Second District: Allstate Can Seek $187,000 from Handyman Accused of Cracking Nut, Flooding Physician’s House
A state appeals court ruled Allstate Insurance Co. can attempt to recover from a handyman the money it paid to a homeowner who was splashed in the face with water and who also broke her wrist trying to clean up her flooded floors.
The Second District Court of Appeals ruled last week that a Montgomery County trial judge improperly granted summary judgment to Pittman Home Improvement, and it directed the court to hear arguments on Allstate’s claim that the handyman cracked a toilet hose washer nut in the home of Dayton Dr. Laila Gomaa.
Gomaa returned to her home in June 2012 from an extended out-of-town trip and heard swishing noises. When she opened the door to the main floor half-bath, she was splashed in the face with water spraying like a fountain from under the toilet, according to the decision. Noticing wet carpet in her house, she went to the basement to get her wet-dry vacuum. There, she found the basement had filled with ankle-deep water, and Gomaa slipped and broke her wrist.
Gomaa called for a rescue squad, as well as Dewayne Pittman, a patient of hers who had done repair and maintenance work at her home. Gomaa testified that Pittman had done home repairs for her since 2005, and that sometime in the months before the accident he entered her home to repair the toilet, carrying a plastic coupling nut, pliers, and a wrench. Pittman testified he never worked on the toilet supply line, but adjusted the toilet tank. He said he had no formal training as a plumber and that he did not touch the supply lines or anything connected to the lines.
Allstate sent a professional cleaning company out to the home and it discovered damage to the toilet tank supply line. Gomaa called Al Black, another patient of hers who did repair work, to replace the coupling nuts on all her toilets to prevent another damaging leak. Black said he took off the supply line and valve on the damaged toilet and gave them to Gomaa who turned them over to an Allstate adjuster.
Allstate claims adjusters inspected the nut and sent it to Interscience, Inc., a Virginia-based firm that conducted a non-destructive exam of the supply-line assembly. Allstate and Interscience determined hairline fractures of the coupling nut caused the leak, and the damage to the nut was consistent with someone improperly using a pair of pliers or wrench to tighten it.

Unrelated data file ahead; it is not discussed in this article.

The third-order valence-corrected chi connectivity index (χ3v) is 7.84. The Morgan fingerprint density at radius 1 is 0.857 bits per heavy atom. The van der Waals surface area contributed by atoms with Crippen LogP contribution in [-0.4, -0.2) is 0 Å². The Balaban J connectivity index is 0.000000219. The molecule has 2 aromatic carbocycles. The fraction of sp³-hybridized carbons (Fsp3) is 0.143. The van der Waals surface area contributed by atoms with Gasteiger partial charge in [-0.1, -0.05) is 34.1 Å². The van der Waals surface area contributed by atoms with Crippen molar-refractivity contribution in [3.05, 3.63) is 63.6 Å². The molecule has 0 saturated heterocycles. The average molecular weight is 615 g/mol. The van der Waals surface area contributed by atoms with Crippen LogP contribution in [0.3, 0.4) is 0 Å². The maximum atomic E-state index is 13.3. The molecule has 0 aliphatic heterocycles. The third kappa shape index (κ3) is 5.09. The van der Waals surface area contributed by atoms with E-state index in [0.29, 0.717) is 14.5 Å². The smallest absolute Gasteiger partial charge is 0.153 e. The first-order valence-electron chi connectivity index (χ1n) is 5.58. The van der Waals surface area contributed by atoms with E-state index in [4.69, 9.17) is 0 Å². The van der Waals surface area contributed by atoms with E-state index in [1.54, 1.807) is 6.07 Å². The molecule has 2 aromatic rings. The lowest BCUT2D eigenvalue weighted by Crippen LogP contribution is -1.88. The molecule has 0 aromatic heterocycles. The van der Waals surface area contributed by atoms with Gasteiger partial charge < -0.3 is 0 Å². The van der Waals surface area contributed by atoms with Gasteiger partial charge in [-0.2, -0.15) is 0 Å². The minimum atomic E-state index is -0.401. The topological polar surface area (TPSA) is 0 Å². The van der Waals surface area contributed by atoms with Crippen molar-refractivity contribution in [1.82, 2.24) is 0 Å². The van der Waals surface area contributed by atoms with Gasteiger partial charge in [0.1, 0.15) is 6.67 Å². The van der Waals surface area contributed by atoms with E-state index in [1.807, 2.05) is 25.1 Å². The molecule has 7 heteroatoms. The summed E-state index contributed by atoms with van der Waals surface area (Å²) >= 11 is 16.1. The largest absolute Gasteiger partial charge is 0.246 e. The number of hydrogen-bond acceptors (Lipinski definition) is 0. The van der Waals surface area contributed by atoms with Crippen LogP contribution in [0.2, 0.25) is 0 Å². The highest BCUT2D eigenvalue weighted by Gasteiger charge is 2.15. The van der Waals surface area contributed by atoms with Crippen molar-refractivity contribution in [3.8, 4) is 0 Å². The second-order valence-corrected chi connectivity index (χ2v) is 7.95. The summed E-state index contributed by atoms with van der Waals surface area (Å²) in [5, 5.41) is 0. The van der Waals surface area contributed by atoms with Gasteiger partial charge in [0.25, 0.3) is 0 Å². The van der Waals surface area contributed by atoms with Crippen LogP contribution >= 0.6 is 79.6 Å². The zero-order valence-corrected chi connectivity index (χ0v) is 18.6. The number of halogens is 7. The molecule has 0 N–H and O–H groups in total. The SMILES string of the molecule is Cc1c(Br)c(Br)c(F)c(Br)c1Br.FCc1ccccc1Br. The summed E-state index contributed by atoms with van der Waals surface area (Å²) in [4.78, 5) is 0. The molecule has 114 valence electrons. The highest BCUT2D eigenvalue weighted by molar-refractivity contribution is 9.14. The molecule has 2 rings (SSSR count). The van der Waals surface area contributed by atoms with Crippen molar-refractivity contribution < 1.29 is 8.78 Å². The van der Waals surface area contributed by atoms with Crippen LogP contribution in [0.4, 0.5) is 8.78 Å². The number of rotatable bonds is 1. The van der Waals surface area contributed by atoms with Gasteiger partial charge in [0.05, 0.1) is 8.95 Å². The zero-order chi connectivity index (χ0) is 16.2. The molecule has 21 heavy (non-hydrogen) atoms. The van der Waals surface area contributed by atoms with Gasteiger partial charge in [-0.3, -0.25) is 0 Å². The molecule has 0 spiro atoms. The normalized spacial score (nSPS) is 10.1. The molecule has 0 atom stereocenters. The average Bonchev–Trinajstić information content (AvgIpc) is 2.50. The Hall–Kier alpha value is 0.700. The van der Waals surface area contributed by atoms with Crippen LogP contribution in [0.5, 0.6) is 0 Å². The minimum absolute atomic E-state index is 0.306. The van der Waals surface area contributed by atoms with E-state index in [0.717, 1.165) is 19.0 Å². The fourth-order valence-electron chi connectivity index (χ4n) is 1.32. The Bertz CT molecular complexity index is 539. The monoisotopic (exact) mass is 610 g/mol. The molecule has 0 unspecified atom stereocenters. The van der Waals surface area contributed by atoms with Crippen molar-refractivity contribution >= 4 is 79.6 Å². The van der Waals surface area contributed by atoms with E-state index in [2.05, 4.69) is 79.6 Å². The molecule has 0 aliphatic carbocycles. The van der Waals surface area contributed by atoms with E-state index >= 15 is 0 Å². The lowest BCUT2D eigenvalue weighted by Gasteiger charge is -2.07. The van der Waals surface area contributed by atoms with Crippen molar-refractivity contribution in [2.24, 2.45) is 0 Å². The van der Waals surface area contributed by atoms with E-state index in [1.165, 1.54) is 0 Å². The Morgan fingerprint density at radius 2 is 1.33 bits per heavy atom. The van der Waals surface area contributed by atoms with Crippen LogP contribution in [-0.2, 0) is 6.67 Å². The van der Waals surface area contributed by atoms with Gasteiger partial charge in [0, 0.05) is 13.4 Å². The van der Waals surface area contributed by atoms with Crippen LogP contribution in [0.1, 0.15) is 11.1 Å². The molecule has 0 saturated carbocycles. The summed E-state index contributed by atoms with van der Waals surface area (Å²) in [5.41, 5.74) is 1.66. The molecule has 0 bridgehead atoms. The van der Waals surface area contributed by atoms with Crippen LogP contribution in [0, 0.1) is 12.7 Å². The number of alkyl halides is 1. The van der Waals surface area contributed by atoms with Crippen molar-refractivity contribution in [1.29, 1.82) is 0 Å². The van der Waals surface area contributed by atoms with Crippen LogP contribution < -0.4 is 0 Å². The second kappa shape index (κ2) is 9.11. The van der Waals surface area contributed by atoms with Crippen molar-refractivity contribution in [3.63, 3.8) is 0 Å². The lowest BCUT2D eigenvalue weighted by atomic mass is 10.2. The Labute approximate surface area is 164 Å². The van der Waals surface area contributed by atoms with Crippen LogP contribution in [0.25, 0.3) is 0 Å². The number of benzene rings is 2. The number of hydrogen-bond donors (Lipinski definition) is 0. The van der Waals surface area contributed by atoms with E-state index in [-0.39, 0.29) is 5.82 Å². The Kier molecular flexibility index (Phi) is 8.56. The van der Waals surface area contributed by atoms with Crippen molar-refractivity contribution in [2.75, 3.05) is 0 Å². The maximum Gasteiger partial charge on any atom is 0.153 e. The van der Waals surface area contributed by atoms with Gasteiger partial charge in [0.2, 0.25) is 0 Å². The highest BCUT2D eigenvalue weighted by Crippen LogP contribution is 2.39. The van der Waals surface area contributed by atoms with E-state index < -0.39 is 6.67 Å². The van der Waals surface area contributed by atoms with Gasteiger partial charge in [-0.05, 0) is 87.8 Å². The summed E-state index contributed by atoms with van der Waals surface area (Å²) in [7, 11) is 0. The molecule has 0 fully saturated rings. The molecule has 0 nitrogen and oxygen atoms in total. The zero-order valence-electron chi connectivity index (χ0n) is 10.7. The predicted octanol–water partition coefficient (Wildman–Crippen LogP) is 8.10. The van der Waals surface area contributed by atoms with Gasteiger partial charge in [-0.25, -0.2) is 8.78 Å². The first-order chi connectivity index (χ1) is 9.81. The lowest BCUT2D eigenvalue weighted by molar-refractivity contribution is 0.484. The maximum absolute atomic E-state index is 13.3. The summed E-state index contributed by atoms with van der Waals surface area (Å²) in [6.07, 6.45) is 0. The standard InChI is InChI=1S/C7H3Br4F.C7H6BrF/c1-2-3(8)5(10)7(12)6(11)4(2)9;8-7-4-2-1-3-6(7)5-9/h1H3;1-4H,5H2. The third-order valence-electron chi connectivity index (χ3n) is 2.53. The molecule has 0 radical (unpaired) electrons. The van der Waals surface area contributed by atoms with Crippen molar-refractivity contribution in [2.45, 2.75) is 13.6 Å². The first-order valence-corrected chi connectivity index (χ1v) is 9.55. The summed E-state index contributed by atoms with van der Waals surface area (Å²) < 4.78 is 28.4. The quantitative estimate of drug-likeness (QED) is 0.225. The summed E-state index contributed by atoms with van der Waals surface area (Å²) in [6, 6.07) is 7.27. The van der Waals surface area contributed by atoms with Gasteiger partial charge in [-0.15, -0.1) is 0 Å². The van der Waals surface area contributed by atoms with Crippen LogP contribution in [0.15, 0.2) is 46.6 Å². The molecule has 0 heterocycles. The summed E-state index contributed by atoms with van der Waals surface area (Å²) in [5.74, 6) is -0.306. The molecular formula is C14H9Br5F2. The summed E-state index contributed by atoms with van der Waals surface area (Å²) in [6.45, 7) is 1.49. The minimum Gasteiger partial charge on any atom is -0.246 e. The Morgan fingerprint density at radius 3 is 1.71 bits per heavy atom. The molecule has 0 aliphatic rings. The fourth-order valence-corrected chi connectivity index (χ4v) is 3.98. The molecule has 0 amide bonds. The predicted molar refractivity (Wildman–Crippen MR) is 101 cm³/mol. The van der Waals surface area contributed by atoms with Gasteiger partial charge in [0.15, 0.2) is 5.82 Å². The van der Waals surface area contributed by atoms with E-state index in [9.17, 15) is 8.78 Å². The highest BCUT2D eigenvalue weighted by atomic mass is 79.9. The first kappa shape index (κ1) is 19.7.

Allstate then sued Pittman in April 2013, to recover the $187,000 it paid Gomaa, alleging Pittman breached his contract with Gomaa and negligently damaged her home. Pittman countered that Allstate could not prove Pittman caused the damage, and that Black could have fractured the nut by accidentally tightening it while trying to loosen it. Pittman also argued that Allstate should be prevented from offering the nut as evidence as a penalty for spoiling it by allowing Black to remove it to do their investigation.
Writing for the Appeals Court, Judge Jeffrey M. Wellbaum rejected Pittman’s arguments that were accepted by the trial court. To the point that Black might have damaged the nut, the court deemed that was not plausible because the toilet supply line was leaking before Black came into contact with it.
“More importantly, Allstate argues that the trial court’s conclusion ignores the testimony of Allstate’s expert, who indicated the supply line was leaking when it was initially discovered – before Black’s removal,” Judge Wellbaum wrote.
The appeals court decision also determined the condition of the nut was not that important to the outcome of the dispute if Pittman asserted he never worked on the supply line.
“Pittman’s defense was that he never repaired any supply lines at Gomaa’s house. Therefore, the cause of the leak on a product that he never repaired or had contact with would not have been critical to his defense,” Judge Wellbaum wrote.
Judge Wellbaum noted Allstate’s arguments were weakened when the trial judge would not let it introduce the nut as a sanction for spoiling the evidence. Without the nut, Allstate’s ability to prove what caused the damage was severely hampered. The appellate court concluded it was wrong to sanction Allstate because Pittman was arguing it was possible that Black damaged the nut when taking it off to give to Gomaa.
Because the court found it was not plausible that Black’s actions had anything to do with the leak, it found it was unfair for the trial judge to exclude the nut. The appeals court sent the case back to the trial court for further proceedings.
Judges Jeffrey E. Froelich and Michael T. Hall concurred in the decision.
Allstate Ins. Co. v. Pittman, 2015-Ohio-699
Civil Appeal From: Montgomery County Court of Common Pleas
Judgment Appealed From Is: Reversed
Date of Judgment Entry on Appeal: Feb. 27, 2015
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